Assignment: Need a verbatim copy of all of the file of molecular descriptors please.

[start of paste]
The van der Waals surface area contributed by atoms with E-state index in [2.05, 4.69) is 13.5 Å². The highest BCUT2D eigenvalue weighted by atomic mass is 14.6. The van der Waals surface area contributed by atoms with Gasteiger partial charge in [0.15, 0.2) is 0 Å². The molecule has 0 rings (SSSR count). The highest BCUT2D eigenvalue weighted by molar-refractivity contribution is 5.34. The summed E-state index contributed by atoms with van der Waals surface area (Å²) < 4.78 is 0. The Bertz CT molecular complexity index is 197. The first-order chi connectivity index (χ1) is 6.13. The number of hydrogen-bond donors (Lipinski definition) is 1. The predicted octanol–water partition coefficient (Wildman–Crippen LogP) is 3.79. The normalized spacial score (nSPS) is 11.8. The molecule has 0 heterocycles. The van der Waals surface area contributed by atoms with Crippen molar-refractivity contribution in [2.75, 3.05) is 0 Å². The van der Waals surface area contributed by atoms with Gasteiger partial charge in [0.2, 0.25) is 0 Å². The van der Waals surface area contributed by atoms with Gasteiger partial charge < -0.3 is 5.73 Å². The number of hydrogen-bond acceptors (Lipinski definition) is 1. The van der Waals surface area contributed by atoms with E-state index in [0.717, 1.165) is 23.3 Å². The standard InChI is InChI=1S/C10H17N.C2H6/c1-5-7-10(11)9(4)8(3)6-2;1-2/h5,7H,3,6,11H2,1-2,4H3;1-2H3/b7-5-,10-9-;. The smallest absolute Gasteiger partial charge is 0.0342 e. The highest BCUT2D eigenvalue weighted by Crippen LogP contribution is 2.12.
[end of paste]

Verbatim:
The van der Waals surface area contributed by atoms with E-state index in [2.05, 4.69) is 13.5 Å². The highest BCUT2D eigenvalue weighted by atomic mass is 14.6. The van der Waals surface area contributed by atoms with Gasteiger partial charge in [0.15, 0.2) is 0 Å². The molecule has 0 rings (SSSR count). The highest BCUT2D eigenvalue weighted by molar-refractivity contribution is 5.34. The summed E-state index contributed by atoms with van der Waals surface area (Å²) < 4.78 is 0. The Bertz CT molecular complexity index is 197. The first-order chi connectivity index (χ1) is 6.13. The number of hydrogen-bond donors (Lipinski definition) is 1. The predicted octanol–water partition coefficient (Wildman–Crippen LogP) is 3.79. The normalized spacial score (nSPS) is 11.8. The molecule has 0 heterocycles. The van der Waals surface area contributed by atoms with Crippen molar-refractivity contribution in [2.75, 3.05) is 0 Å². The van der Waals surface area contributed by atoms with Gasteiger partial charge in [0.2, 0.25) is 0 Å². The van der Waals surface area contributed by atoms with Gasteiger partial charge < -0.3 is 5.73 Å². The number of hydrogen-bond acceptors (Lipinski definition) is 1. The van der Waals surface area contributed by atoms with E-state index in [0.717, 1.165) is 23.3 Å². The standard InChI is InChI=1S/C10H17N.C2H6/c1-5-7-10(11)9(4)8(3)6-2;1-2/h5,7H,3,6,11H2,1-2,4H3;1-2H3/b7-5-,10-9-;. The smallest absolute Gasteiger partial charge is 0.0342 e. The highest BCUT2D eigenvalue weighted by Crippen LogP contribution is 2.12.